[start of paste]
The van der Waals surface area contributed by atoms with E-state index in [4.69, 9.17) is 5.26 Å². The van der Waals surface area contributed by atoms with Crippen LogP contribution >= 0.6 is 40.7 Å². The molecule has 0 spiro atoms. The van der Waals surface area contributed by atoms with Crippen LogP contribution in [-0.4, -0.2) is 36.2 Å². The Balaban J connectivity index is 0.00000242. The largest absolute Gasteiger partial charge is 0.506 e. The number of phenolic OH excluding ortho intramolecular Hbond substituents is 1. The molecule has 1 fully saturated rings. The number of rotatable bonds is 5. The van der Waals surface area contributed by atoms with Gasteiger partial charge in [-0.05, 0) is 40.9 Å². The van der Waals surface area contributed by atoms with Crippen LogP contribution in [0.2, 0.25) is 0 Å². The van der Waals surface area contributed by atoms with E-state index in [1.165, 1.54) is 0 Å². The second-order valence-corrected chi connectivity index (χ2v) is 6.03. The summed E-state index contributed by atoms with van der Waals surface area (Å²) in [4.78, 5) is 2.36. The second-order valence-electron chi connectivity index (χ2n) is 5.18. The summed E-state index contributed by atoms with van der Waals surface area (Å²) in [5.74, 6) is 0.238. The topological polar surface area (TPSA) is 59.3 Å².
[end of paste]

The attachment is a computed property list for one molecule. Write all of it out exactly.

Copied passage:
The van der Waals surface area contributed by atoms with E-state index in [4.69, 9.17) is 5.26 Å². The van der Waals surface area contributed by atoms with Crippen LogP contribution >= 0.6 is 40.7 Å². The molecule has 0 spiro atoms. The van der Waals surface area contributed by atoms with Crippen LogP contribution in [-0.4, -0.2) is 36.2 Å². The Balaban J connectivity index is 0.00000242. The largest absolute Gasteiger partial charge is 0.506 e. The number of phenolic OH excluding ortho intramolecular Hbond substituents is 1. The molecule has 1 fully saturated rings. The number of rotatable bonds is 5. The van der Waals surface area contributed by atoms with Gasteiger partial charge in [-0.05, 0) is 40.9 Å². The van der Waals surface area contributed by atoms with Crippen LogP contribution in [0.2, 0.25) is 0 Å². The van der Waals surface area contributed by atoms with E-state index in [1.165, 1.54) is 0 Å². The second-order valence-corrected chi connectivity index (χ2v) is 6.03. The summed E-state index contributed by atoms with van der Waals surface area (Å²) in [4.78, 5) is 2.36. The second-order valence-electron chi connectivity index (χ2n) is 5.18. The summed E-state index contributed by atoms with van der Waals surface area (Å²) in [5.74, 6) is 0.238. The topological polar surface area (TPSA) is 59.3 Å².